John Duns Scotus

From A Compendium of Irish Biography, 1878

« John Dunlap | Index | Michael Dwyer »

Duns Scotus, John, was born about 1274,[339] if in Ireland, as is probable, either at Downpatrick or Taghmon. He was educated at Oxford, where he became a Fellow, and in 1301 was appointed to the chair of divinity, drawing "upwards of 30,000 students to his lectures." In 1304 he removed to Paris, where he held a celebrated disputation on the doctrine of the Immaculate Conception, in which he answered 200 objections, and "established the doctrine by a cloud of arguments." In Paris he was created Doctor of Divinity, and the divinity schools were committed to his care. Afterwards he removed to Cologne, being escorted into the city in a triumphal car by "nearly all the citizens." His career was cut short by an attack of apoplexy, on 8th November 1308 (aged about 34). His collected works were edited at Lyons in 1639 in 12 vols. folio, by Luke Wadding, his biographer. Duns Scotus was esteemed the chief ornament of the Franciscan order. His writings are principally commentaries on the Scriptures and on Aristotle, with some treatises on grammar, and sermons. He was the head of the Scotists in opposition to the Thomists, or followers of Thomas Aquinas.

Sources

196. Irishmen, Lives of Illustrious and Distinguished, Rev. James Wills, D.D. 6 vols. or 12 parts. Dublin, 1840-'7.

339. Ware, Sir James, Works: Walter Harris. 2 vols. Dublin, 1764.

« John Dunlap | Index | Michael Dwyer »

Search

Featured Book

Popular Rhymes and Sayings of IrelandPopular Rhymes and Sayings of Ireland

In Popular Rhymes and Sayings of Ireland (first published in 1924) John J. Marshall examines the origin of a variety of rhymes and sayings that were at one time in vogue around different parts of the country, including those which he recalled from his own childhood in County Tyrone. Numerous riddles, games and charms are recounted, as well as the traditions of the ‘Wren Boys’ and Christmas Rhymers. Other chapters describe the war cries of prominent Irish septs and the names by which Ireland has been personified in literature over the centuries. The book is also available as a Kindle download.

Featured eBooks

Annals of the Famine in Ireland

Annals of the Famine in Ireland

Annals of the Famine in Ireland, by Asenath Nicholson, still has the power to shock and sadden even though the events described are ever-receding further into the past. When you read, for example, of the poor widowed mother who was caught trying to salvage a few potatoes from her landlord’s field, and what the magistrate discovered in the pot in her cabin, you cannot help but be appalled and distressed.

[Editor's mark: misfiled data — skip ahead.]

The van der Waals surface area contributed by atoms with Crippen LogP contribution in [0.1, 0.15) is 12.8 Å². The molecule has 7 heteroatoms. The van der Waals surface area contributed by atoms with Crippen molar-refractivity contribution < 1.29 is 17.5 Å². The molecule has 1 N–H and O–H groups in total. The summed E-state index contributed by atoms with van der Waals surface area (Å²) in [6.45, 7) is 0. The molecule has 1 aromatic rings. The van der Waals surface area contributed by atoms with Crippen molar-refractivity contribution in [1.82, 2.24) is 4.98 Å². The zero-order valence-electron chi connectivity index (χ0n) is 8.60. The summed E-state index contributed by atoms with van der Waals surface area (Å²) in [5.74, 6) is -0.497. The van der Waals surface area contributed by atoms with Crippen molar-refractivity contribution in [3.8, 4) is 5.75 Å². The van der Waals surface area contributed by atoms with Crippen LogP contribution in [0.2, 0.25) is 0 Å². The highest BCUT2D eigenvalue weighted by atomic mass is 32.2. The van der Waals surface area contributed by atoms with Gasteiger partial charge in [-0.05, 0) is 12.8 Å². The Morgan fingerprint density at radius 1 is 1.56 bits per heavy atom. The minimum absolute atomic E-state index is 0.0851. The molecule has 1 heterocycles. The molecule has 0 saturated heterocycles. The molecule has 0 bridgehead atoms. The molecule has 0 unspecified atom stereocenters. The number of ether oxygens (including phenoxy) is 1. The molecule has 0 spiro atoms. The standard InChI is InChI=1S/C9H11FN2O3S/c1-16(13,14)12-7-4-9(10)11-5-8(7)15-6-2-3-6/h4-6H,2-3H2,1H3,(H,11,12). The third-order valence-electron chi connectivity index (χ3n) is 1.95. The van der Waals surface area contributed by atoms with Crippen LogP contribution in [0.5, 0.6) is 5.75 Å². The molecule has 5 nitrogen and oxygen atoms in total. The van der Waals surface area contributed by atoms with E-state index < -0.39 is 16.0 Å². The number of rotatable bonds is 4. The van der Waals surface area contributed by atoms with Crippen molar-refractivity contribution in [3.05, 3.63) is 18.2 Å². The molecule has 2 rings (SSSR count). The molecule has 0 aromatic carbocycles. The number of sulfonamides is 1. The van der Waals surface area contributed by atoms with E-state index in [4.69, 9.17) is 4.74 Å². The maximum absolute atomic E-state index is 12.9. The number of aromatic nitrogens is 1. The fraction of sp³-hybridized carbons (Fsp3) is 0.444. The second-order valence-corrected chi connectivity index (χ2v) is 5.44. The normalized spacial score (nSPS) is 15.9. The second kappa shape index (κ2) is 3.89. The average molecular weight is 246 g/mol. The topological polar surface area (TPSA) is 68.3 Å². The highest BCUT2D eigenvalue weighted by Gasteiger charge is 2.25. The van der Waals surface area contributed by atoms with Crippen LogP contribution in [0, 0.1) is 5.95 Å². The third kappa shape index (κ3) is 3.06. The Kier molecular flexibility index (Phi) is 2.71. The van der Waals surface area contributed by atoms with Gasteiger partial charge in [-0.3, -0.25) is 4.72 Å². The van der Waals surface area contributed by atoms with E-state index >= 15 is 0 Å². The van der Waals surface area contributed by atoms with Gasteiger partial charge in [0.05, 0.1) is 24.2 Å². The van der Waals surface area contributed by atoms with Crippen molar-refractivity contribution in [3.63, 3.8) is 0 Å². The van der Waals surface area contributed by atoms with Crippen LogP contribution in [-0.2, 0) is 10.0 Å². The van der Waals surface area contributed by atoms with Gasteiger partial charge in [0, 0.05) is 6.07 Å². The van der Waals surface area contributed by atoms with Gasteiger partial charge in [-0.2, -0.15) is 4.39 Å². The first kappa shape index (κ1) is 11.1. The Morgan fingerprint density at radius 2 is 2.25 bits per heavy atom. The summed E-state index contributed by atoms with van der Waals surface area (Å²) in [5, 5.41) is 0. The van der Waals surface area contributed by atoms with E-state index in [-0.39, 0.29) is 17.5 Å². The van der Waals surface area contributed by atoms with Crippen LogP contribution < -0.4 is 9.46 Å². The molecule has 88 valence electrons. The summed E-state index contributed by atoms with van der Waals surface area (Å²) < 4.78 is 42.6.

The ebook is available for download in .mobi (Kindle), .epub (iBooks, etc.) and .pdf formats. For further information on the book and author see details ».

Ireland's Welcome to the Stranger

Ireland’s Welcome to the Stranger

This book, the prequel to Annals of the Famine in Ireland cannot be recommended highly enough to those interested in Irish social history. The author, Mrs Asenath Nicholson, travelled from her native America to assess the condition of the poor in Ireland during the mid 1840s. Refusing the luxury of hotels and first class travel, she stayed at a variety of lodging-houses, and even in the crude cabins of the very poorest. Not to be missed!

The ebook is available for download in .mobi (Kindle), .epub (iBooks, etc.) and .pdf formats. For further information on the book and author see details ».

The Scotch-Irish in America

The Scotch-Irish in America

Henry Ford Jones' book, first published in 1915 by Princeton University, is a classic in its field. It covers the history of the Scotch-Irish from the first settlement in Ulster to the American Revolutionary period and the foundation of the country.

The ebook is available for download in .mobi (Kindle), .epub (iBooks, etc.) and .pdf formats. For further information on the book and author see details ».

Mailing List

letterJoin our mailing list to receive updates on new content on Library, our latest ebooks, and more.

You won’t be inundated with emails! — we'll just keep you posted periodically — about once a monthish — on what's happening with the library.